Byton M-Byte e-SUV reveals the reason for its 48-inch dash display

EV maker Byton wants to make sure there's more than just a speedometer on the vast, 48-inch display in its upcoming M-Byte electric car, announcing a host of content partners along with inviting developers to cook up apps for the vehicle. Pre-series production of the M-Byte kicked off in fall 2019, though the SUV isn't expected to arrive in the US until later in 2020.

One thing the automaker hasn't been shy in showing us is the high-tech cabin of the M-Byte. While we've seen bigger and bigger displays in production vehicles over the past few years, with Tesla arguably leading the way in putting almost every control onto a touchscreen, Byton is taking that even further.

The whole dashboard of the M-Byte is one, wide, sweeping display. A full 48-inches, it promises to be the largest in a production vehicle. It also, however, raised questions as to just why Byton needed such a sizable panel.

The answer, the automaker is explaining at CES 2020, is more content than you'd typically expect to find in your car. Courtesy of a deal with ViacomCBS and ACCESS, for example, there'll be streaming video beamed to the dashboard. XPERI will have Digital HD Radio and DTS Connected Radio, with over 4,000 digital audio services on offer. The M-Byte will be able to seamlessly transition between regular broadcasts and IP streaming, depending on connection strength.

It won't just be multimedia, though. Byton will use AccuWeather data for weather forecasts, showing not only the current conditions but predictions for the car's destination. There'll be voice control using Aiquodo Voice to Action – which will allow for remote control of apps on a smartphone over a Bluetooth connection – with intelligent app and service predictions, as well as touchscreen control.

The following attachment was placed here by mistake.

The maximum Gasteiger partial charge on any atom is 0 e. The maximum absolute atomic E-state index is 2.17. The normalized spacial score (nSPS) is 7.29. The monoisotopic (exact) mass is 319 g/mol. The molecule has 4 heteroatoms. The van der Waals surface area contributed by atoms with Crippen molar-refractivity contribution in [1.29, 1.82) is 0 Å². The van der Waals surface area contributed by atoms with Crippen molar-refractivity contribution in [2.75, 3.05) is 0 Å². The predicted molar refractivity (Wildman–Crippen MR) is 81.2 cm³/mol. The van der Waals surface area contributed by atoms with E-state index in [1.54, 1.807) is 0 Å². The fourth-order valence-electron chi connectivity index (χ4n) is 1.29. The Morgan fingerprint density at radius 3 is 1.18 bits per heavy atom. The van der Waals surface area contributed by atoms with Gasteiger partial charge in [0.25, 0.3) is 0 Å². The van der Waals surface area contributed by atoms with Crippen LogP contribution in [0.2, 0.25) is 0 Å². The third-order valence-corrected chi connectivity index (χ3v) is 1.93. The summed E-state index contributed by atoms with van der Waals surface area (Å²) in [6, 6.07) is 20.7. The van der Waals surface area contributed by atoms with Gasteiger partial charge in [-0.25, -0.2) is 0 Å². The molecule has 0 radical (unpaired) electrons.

CloudCar, meanwhile, will offer its natural-language voice recognition for points of interest (POIs). That will combine in-car processing and cloud-based processing, so that even if you're out of data service range you'll still be able to get an answer. Road.Travel will add to that with trip-planning, with AI-powered restaurant, POI, and hotel suggestions.

Behind the M-Byte dashboard, Android

While it may not be as familiar a form-factor as a phone or tablet, Byton's Stage for cars is also powered by Google's Android. That opens things up for developers, and the automaker is also announcing a way for coders to bring their third-party software to the vehicle.

The Byton Developer Program will include all of the UX documentation and guidelines that app-makers will need to integrate seamlessly with the rest of the dashboard. It'll be open to everything from entertainment through to e-commerce, health, and productivity apps. That might mean ordering concert tickets or airport parking while you're on the road, responding to important work messages, or new mashups of location-based services.

Byton says it's aiming to launch the M-byte SUV at $45,000, with a range of around 250. It'll go up against electric SUVs like the Tesla Model Y, the Volvo XC40 Recharge, and the Fisker Ocean.